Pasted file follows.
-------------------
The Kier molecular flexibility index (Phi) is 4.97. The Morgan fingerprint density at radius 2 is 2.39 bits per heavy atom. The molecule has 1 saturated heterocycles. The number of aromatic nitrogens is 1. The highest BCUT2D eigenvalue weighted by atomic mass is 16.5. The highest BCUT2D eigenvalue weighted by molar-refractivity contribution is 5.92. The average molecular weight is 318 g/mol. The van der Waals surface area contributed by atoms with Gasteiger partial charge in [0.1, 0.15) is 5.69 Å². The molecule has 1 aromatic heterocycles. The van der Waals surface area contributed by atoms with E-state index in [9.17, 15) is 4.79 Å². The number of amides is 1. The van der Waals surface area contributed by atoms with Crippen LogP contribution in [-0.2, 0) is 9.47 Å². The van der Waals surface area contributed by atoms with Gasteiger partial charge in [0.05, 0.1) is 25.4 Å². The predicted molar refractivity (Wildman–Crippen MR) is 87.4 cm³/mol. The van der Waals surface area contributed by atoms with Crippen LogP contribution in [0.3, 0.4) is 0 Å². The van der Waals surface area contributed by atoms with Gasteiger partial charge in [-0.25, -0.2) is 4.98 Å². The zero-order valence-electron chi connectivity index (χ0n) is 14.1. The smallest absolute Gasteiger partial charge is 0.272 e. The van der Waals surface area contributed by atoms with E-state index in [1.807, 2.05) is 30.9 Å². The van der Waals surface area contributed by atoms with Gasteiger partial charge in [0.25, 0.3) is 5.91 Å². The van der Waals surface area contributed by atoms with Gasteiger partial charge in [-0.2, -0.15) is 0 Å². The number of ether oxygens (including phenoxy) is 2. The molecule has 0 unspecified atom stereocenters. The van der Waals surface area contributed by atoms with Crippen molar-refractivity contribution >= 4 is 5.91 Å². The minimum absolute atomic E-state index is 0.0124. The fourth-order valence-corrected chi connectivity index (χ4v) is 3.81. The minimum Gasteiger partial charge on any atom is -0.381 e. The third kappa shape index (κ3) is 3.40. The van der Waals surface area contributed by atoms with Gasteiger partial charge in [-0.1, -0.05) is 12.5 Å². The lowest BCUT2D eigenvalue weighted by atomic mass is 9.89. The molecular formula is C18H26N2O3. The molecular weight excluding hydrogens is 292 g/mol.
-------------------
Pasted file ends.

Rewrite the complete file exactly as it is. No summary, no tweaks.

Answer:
The Kier molecular flexibility index (Phi) is 4.97. The Morgan fingerprint density at radius 2 is 2.39 bits per heavy atom. The molecule has 1 saturated heterocycles. The number of aromatic nitrogens is 1. The highest BCUT2D eigenvalue weighted by atomic mass is 16.5. The highest BCUT2D eigenvalue weighted by molar-refractivity contribution is 5.92. The average molecular weight is 318 g/mol. The van der Waals surface area contributed by atoms with Gasteiger partial charge in [0.1, 0.15) is 5.69 Å². The molecule has 1 aromatic heterocycles. The van der Waals surface area contributed by atoms with E-state index in [9.17, 15) is 4.79 Å². The number of amides is 1. The van der Waals surface area contributed by atoms with Crippen LogP contribution in [-0.2, 0) is 9.47 Å². The van der Waals surface area contributed by atoms with Gasteiger partial charge in [0.05, 0.1) is 25.4 Å². The predicted molar refractivity (Wildman–Crippen MR) is 87.4 cm³/mol. The van der Waals surface area contributed by atoms with Crippen LogP contribution in [0.3, 0.4) is 0 Å². The van der Waals surface area contributed by atoms with Gasteiger partial charge in [-0.25, -0.2) is 4.98 Å². The zero-order valence-electron chi connectivity index (χ0n) is 14.1. The smallest absolute Gasteiger partial charge is 0.272 e. The van der Waals surface area contributed by atoms with E-state index in [1.807, 2.05) is 30.9 Å². The van der Waals surface area contributed by atoms with Gasteiger partial charge in [0.25, 0.3) is 5.91 Å². The van der Waals surface area contributed by atoms with Gasteiger partial charge in [-0.2, -0.15) is 0 Å². The number of ether oxygens (including phenoxy) is 2. The molecule has 0 unspecified atom stereocenters. The van der Waals surface area contributed by atoms with Crippen molar-refractivity contribution >= 4 is 5.91 Å². The minimum absolute atomic E-state index is 0.0124. The fourth-order valence-corrected chi connectivity index (χ4v) is 3.81. The minimum Gasteiger partial charge on any atom is -0.381 e. The third kappa shape index (κ3) is 3.40. The van der Waals surface area contributed by atoms with Gasteiger partial charge in [-0.1, -0.05) is 12.5 Å². The lowest BCUT2D eigenvalue weighted by atomic mass is 9.89. The molecular formula is C18H26N2O3. The molecular weight excluding hydrogens is 292 g/mol.